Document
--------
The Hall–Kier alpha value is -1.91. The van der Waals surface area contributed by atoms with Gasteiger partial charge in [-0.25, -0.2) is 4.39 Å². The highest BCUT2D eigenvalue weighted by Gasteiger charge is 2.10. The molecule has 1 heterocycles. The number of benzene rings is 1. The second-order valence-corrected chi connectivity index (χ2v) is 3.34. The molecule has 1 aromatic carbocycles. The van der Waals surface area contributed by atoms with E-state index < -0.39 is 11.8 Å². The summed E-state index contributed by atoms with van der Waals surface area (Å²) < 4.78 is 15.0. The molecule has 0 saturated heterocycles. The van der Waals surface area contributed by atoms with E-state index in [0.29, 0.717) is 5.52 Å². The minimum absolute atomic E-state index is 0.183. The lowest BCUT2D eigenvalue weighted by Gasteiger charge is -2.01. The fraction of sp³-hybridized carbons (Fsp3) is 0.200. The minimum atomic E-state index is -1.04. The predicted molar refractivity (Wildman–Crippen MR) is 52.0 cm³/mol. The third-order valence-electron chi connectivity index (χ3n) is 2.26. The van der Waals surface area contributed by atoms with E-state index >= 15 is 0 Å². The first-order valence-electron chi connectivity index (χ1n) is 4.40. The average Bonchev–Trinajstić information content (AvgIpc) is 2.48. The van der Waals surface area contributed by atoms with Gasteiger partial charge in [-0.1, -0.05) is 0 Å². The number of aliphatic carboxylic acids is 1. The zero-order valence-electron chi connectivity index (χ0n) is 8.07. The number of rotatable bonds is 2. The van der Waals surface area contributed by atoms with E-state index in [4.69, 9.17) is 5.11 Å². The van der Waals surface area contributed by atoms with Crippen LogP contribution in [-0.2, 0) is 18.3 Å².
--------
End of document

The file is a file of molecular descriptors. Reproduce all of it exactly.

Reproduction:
The Hall–Kier alpha value is -1.91. The van der Waals surface area contributed by atoms with Gasteiger partial charge in [-0.25, -0.2) is 4.39 Å². The highest BCUT2D eigenvalue weighted by Gasteiger charge is 2.10. The molecule has 1 heterocycles. The number of benzene rings is 1. The second-order valence-corrected chi connectivity index (χ2v) is 3.34. The molecule has 1 aromatic carbocycles. The van der Waals surface area contributed by atoms with E-state index < -0.39 is 11.8 Å². The summed E-state index contributed by atoms with van der Waals surface area (Å²) < 4.78 is 15.0. The molecule has 0 saturated heterocycles. The van der Waals surface area contributed by atoms with E-state index in [0.29, 0.717) is 5.52 Å². The minimum absolute atomic E-state index is 0.183. The lowest BCUT2D eigenvalue weighted by Gasteiger charge is -2.01. The fraction of sp³-hybridized carbons (Fsp3) is 0.200. The minimum atomic E-state index is -1.04. The predicted molar refractivity (Wildman–Crippen MR) is 52.0 cm³/mol. The third-order valence-electron chi connectivity index (χ3n) is 2.26. The van der Waals surface area contributed by atoms with E-state index >= 15 is 0 Å². The first-order valence-electron chi connectivity index (χ1n) is 4.40. The average Bonchev–Trinajstić information content (AvgIpc) is 2.48. The van der Waals surface area contributed by atoms with Gasteiger partial charge in [-0.1, -0.05) is 0 Å². The number of aliphatic carboxylic acids is 1. The zero-order valence-electron chi connectivity index (χ0n) is 8.07. The number of rotatable bonds is 2. The van der Waals surface area contributed by atoms with E-state index in [4.69, 9.17) is 5.11 Å². The van der Waals surface area contributed by atoms with Crippen LogP contribution in [-0.2, 0) is 18.3 Å².